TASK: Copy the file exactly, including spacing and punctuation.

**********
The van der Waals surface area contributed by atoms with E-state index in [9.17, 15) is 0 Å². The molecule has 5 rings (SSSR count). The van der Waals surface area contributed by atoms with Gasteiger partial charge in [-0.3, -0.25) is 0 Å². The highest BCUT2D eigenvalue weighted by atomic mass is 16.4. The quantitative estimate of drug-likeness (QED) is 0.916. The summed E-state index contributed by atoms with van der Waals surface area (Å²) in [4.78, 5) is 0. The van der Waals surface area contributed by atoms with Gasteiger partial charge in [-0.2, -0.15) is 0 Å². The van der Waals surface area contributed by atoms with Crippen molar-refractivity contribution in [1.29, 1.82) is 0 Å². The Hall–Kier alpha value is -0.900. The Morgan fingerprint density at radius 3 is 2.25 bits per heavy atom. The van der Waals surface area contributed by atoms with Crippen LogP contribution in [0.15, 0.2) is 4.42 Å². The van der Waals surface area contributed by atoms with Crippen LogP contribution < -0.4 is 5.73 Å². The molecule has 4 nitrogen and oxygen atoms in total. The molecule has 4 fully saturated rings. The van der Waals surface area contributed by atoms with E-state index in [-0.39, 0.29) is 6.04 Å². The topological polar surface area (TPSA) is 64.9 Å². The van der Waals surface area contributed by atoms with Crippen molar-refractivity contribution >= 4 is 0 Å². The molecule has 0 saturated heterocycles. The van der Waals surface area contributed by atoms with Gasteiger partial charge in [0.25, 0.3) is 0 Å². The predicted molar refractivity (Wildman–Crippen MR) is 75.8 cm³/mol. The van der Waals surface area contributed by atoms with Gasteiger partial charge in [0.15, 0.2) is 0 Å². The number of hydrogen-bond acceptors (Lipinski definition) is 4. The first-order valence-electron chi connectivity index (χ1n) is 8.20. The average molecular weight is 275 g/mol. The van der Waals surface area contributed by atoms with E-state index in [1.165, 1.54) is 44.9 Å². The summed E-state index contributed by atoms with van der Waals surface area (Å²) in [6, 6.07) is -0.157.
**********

The van der Waals surface area contributed by atoms with E-state index in [9.17, 15) is 0 Å². The molecule has 5 rings (SSSR count). The van der Waals surface area contributed by atoms with Gasteiger partial charge in [-0.3, -0.25) is 0 Å². The highest BCUT2D eigenvalue weighted by atomic mass is 16.4. The quantitative estimate of drug-likeness (QED) is 0.916. The summed E-state index contributed by atoms with van der Waals surface area (Å²) in [4.78, 5) is 0. The van der Waals surface area contributed by atoms with Gasteiger partial charge in [-0.2, -0.15) is 0 Å². The van der Waals surface area contributed by atoms with Crippen molar-refractivity contribution in [1.29, 1.82) is 0 Å². The Hall–Kier alpha value is -0.900. The Morgan fingerprint density at radius 3 is 2.25 bits per heavy atom. The van der Waals surface area contributed by atoms with Crippen LogP contribution in [0.15, 0.2) is 4.42 Å². The van der Waals surface area contributed by atoms with Crippen LogP contribution < -0.4 is 5.73 Å². The molecule has 4 nitrogen and oxygen atoms in total. The molecule has 4 fully saturated rings. The van der Waals surface area contributed by atoms with E-state index in [-0.39, 0.29) is 6.04 Å². The topological polar surface area (TPSA) is 64.9 Å². The van der Waals surface area contributed by atoms with Crippen molar-refractivity contribution >= 4 is 0 Å². The molecule has 0 saturated heterocycles. The van der Waals surface area contributed by atoms with Gasteiger partial charge in [0.25, 0.3) is 0 Å². The predicted molar refractivity (Wildman–Crippen MR) is 75.8 cm³/mol. The van der Waals surface area contributed by atoms with Gasteiger partial charge in [0.15, 0.2) is 0 Å². The number of hydrogen-bond acceptors (Lipinski definition) is 4. The first-order valence-electron chi connectivity index (χ1n) is 8.20. The average molecular weight is 275 g/mol. The van der Waals surface area contributed by atoms with E-state index in [1.165, 1.54) is 44.9 Å². The summed E-state index contributed by atoms with van der Waals surface area (Å²) in [6, 6.07) is -0.157.